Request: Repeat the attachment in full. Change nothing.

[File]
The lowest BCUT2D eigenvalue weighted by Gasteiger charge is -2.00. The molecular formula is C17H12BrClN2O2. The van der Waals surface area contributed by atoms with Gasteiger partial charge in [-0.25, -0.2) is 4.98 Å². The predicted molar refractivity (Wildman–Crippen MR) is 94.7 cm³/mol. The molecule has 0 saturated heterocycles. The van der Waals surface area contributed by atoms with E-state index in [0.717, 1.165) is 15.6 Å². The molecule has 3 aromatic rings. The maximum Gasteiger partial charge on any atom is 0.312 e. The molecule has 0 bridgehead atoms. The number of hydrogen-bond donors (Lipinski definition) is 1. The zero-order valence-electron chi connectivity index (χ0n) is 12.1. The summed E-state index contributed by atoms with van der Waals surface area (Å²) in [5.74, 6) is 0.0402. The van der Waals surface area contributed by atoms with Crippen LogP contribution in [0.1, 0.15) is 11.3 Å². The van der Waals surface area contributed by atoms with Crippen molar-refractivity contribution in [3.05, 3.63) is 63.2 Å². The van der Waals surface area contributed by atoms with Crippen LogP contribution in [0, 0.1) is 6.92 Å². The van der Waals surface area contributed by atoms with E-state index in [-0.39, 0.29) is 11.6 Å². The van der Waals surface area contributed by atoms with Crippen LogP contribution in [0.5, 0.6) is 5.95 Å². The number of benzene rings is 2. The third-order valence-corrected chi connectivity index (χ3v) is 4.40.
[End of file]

The lowest BCUT2D eigenvalue weighted by Gasteiger charge is -2.00. The molecular formula is C17H12BrClN2O2. The van der Waals surface area contributed by atoms with Gasteiger partial charge in [-0.25, -0.2) is 4.98 Å². The predicted molar refractivity (Wildman–Crippen MR) is 94.7 cm³/mol. The molecule has 0 saturated heterocycles. The van der Waals surface area contributed by atoms with E-state index in [0.717, 1.165) is 15.6 Å². The molecule has 3 aromatic rings. The maximum Gasteiger partial charge on any atom is 0.312 e. The molecule has 0 bridgehead atoms. The number of hydrogen-bond donors (Lipinski definition) is 1. The zero-order valence-electron chi connectivity index (χ0n) is 12.1. The summed E-state index contributed by atoms with van der Waals surface area (Å²) in [5.74, 6) is 0.0402. The van der Waals surface area contributed by atoms with Crippen LogP contribution in [0.1, 0.15) is 11.3 Å². The van der Waals surface area contributed by atoms with Crippen molar-refractivity contribution in [3.05, 3.63) is 63.2 Å². The van der Waals surface area contributed by atoms with Crippen LogP contribution in [0, 0.1) is 6.92 Å². The van der Waals surface area contributed by atoms with E-state index in [-0.39, 0.29) is 11.6 Å². The van der Waals surface area contributed by atoms with Crippen LogP contribution in [0.5, 0.6) is 5.95 Å². The number of benzene rings is 2. The third-order valence-corrected chi connectivity index (χ3v) is 4.40.